Top of My Wishlist: Hand-Forged Knives by NYCutlery

Top of My Wishlist: Hand-Forged Knives by NYCutlery

As an avid cook and kitchen professional, I can be kind of, well, obsessive ((cough, cough)) about my food preparation tools, knives topping the list. To work with a sub-standard knife is not only ineffective and dangerous, it’s just plain … Continue reading


I can’t think of a better antidote to a damp and rainy New England afternoon than this classic, French-style hot chocolate. Much richer and darker than its American counterpart, this recipe – derived from Pierre Hermé – uses less sugar and the best dark chocolate and cocoa powder you can get your hands on. Made with more water than milk or cream, it really lets the flavors of the chocolate shine through without being heavy or cloying. Luxurious and delicious…break out your favorite cups, curl up and enjoy!

Chocolat Chaud Classique

Makes 4-four ounce cups or 8-two ounce cups (demi-tasse)


125 g/ 4-1/2 oz. dark chocolate, 67% or more cocoa solids

450 ml/ 3/4 cup water

50 g/ 1/2 cup confectioner’s sugar

25 g/ 1/3cup + 1 Tbsp. cocoa powder, sifted

65 ml/ 1/4 cup half & half


  1. Chop the chocolate into small pieces and set aside in medium, heat-proof bowl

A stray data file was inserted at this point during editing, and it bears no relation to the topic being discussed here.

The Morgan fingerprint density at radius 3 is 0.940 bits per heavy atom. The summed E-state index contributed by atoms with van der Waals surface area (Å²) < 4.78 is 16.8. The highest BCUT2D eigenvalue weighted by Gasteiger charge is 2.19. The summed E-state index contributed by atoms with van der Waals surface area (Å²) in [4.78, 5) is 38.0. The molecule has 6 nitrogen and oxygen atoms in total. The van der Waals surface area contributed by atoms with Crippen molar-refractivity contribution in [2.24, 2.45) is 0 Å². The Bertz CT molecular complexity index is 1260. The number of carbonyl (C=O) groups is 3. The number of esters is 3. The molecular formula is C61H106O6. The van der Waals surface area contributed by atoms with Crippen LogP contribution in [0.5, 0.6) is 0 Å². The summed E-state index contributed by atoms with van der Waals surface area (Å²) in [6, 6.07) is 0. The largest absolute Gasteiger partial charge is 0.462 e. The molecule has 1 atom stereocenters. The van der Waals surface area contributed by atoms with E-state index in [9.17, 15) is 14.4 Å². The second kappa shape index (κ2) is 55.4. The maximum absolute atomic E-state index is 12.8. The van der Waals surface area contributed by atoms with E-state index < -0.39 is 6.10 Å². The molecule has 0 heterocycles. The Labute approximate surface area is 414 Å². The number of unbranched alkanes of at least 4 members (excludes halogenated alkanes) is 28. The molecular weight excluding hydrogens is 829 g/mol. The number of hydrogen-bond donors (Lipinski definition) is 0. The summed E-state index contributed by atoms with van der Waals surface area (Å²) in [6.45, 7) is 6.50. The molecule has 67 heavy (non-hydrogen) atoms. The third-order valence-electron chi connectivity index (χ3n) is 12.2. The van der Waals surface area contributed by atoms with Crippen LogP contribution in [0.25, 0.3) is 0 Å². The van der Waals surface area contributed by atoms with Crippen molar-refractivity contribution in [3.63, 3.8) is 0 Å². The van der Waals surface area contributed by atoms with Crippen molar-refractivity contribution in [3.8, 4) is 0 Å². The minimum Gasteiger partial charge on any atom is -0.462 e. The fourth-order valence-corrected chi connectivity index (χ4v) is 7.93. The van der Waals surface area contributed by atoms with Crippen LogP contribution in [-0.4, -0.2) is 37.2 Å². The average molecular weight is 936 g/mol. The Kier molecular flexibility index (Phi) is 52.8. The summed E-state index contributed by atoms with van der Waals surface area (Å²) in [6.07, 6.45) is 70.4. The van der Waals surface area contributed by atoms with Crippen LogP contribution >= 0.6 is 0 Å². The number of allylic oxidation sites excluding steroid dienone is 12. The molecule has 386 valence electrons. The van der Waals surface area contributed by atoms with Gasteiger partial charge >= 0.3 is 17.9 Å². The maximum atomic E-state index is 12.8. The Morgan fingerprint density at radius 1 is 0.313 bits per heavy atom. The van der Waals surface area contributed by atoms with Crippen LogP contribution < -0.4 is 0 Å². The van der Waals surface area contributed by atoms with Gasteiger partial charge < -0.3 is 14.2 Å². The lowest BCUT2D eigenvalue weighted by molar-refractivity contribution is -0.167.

2. In a small bowl, whisk the cocoa powder with 125 g/ 1/4 c of the water until a smooth paste forms
  3. In a medium saucepan, bring to a boil the water and sugar
  4. Reduce heat, gradually whisking in the cocoa powder and water mixture
  5. Bring back up to a simmer, whisking briskly until completely smooth
  6. Remove from heat, mix in half and half
  7. Pour a third of the hot mixture over chocolate pieces, whisking from the center. Once chocolate is melted, add remaining liquid
  8. Stir until smooth and glistening, pour and serve!

Some of my favorite additional serving suggestions:

Add a wee tipple of Grand Marnier or cognac

A dollop of whipped cream

A grating of fresh nutmeg

(In the unlikely event you have some left over, store in the fridge, then gently reheat on a low flame, just don’t let it boil.)

All content © Veronica Wirth and The Buttery Fig, 2011.